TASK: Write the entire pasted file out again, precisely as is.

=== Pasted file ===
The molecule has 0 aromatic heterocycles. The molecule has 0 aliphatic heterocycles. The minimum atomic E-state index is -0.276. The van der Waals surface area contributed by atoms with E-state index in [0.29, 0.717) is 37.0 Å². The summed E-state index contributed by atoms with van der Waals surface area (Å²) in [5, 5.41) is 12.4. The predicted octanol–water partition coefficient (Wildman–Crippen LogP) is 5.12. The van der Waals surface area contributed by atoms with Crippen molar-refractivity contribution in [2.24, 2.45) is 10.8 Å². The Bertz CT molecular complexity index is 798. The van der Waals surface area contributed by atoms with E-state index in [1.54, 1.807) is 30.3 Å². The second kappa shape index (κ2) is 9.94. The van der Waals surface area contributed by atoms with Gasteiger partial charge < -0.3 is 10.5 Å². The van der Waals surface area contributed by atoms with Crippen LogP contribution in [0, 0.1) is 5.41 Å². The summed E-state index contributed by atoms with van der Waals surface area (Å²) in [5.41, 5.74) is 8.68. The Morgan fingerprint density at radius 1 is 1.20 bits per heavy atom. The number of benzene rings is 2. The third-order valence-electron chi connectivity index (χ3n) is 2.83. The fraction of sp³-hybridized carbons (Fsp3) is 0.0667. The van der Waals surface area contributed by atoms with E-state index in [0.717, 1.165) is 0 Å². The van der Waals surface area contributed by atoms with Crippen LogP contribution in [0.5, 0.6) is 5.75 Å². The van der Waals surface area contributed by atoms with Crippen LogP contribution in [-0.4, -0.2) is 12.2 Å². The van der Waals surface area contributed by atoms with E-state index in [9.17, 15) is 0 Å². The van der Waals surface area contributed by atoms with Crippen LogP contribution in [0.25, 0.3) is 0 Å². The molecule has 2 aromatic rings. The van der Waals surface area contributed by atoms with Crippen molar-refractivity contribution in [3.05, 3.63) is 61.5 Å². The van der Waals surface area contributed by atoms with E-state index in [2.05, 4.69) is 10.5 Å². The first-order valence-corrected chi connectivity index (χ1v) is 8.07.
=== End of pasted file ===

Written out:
The molecule has 0 aromatic heterocycles. The molecule has 0 aliphatic heterocycles. The minimum atomic E-state index is -0.276. The van der Waals surface area contributed by atoms with E-state index in [0.29, 0.717) is 37.0 Å². The summed E-state index contributed by atoms with van der Waals surface area (Å²) in [5, 5.41) is 12.4. The predicted octanol–water partition coefficient (Wildman–Crippen LogP) is 5.12. The van der Waals surface area contributed by atoms with Crippen molar-refractivity contribution in [2.24, 2.45) is 10.8 Å². The Bertz CT molecular complexity index is 798. The van der Waals surface area contributed by atoms with E-state index in [1.54, 1.807) is 30.3 Å². The second kappa shape index (κ2) is 9.94. The van der Waals surface area contributed by atoms with Gasteiger partial charge < -0.3 is 10.5 Å². The van der Waals surface area contributed by atoms with Crippen LogP contribution in [0, 0.1) is 5.41 Å². The summed E-state index contributed by atoms with van der Waals surface area (Å²) in [5.41, 5.74) is 8.68. The Morgan fingerprint density at radius 1 is 1.20 bits per heavy atom. The number of benzene rings is 2. The third-order valence-electron chi connectivity index (χ3n) is 2.83. The fraction of sp³-hybridized carbons (Fsp3) is 0.0667. The van der Waals surface area contributed by atoms with E-state index in [0.717, 1.165) is 0 Å². The van der Waals surface area contributed by atoms with Crippen LogP contribution in [0.5, 0.6) is 5.75 Å². The van der Waals surface area contributed by atoms with Crippen LogP contribution in [-0.4, -0.2) is 12.2 Å². The van der Waals surface area contributed by atoms with E-state index in [9.17, 15) is 0 Å². The van der Waals surface area contributed by atoms with Crippen LogP contribution in [0.25, 0.3) is 0 Å². The molecule has 2 aromatic rings. The van der Waals surface area contributed by atoms with Crippen molar-refractivity contribution in [3.05, 3.63) is 61.5 Å². The van der Waals surface area contributed by atoms with E-state index in [2.05, 4.69) is 10.5 Å². The first-order valence-corrected chi connectivity index (χ1v) is 8.07.